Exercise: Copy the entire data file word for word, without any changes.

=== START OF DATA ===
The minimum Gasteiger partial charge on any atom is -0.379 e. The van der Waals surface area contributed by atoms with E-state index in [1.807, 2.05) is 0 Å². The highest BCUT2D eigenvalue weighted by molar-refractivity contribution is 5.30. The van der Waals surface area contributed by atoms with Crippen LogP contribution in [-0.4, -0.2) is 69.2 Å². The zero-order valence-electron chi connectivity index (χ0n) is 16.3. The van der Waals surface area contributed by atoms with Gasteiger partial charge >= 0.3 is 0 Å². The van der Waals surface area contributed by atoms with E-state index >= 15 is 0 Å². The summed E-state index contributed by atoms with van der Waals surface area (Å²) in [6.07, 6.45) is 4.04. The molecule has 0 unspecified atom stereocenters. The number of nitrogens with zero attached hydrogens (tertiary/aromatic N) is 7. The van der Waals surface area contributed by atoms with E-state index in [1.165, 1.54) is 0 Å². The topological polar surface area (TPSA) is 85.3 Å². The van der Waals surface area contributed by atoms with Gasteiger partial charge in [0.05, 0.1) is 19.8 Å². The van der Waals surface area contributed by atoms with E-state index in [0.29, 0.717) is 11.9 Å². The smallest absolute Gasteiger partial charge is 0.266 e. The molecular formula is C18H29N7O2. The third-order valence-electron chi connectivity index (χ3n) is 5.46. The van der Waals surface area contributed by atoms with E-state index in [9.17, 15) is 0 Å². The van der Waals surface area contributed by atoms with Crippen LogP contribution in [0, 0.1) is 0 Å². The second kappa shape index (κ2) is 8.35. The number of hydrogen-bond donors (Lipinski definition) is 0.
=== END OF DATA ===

The minimum Gasteiger partial charge on any atom is -0.379 e. The van der Waals surface area contributed by atoms with E-state index in [1.807, 2.05) is 0 Å². The highest BCUT2D eigenvalue weighted by molar-refractivity contribution is 5.30. The van der Waals surface area contributed by atoms with Crippen LogP contribution in [-0.4, -0.2) is 69.2 Å². The zero-order valence-electron chi connectivity index (χ0n) is 16.3. The van der Waals surface area contributed by atoms with Gasteiger partial charge >= 0.3 is 0 Å². The van der Waals surface area contributed by atoms with E-state index >= 15 is 0 Å². The summed E-state index contributed by atoms with van der Waals surface area (Å²) in [6.07, 6.45) is 4.04. The molecule has 0 unspecified atom stereocenters. The number of nitrogens with zero attached hydrogens (tertiary/aromatic N) is 7. The van der Waals surface area contributed by atoms with E-state index in [1.165, 1.54) is 0 Å². The topological polar surface area (TPSA) is 85.3 Å². The van der Waals surface area contributed by atoms with Gasteiger partial charge in [0.05, 0.1) is 19.8 Å². The van der Waals surface area contributed by atoms with E-state index in [0.29, 0.717) is 11.9 Å². The smallest absolute Gasteiger partial charge is 0.266 e. The molecular formula is C18H29N7O2. The third-order valence-electron chi connectivity index (χ3n) is 5.46. The van der Waals surface area contributed by atoms with E-state index in [9.17, 15) is 0 Å². The van der Waals surface area contributed by atoms with Crippen LogP contribution in [0, 0.1) is 0 Å². The second kappa shape index (κ2) is 8.35. The number of hydrogen-bond donors (Lipinski definition) is 0.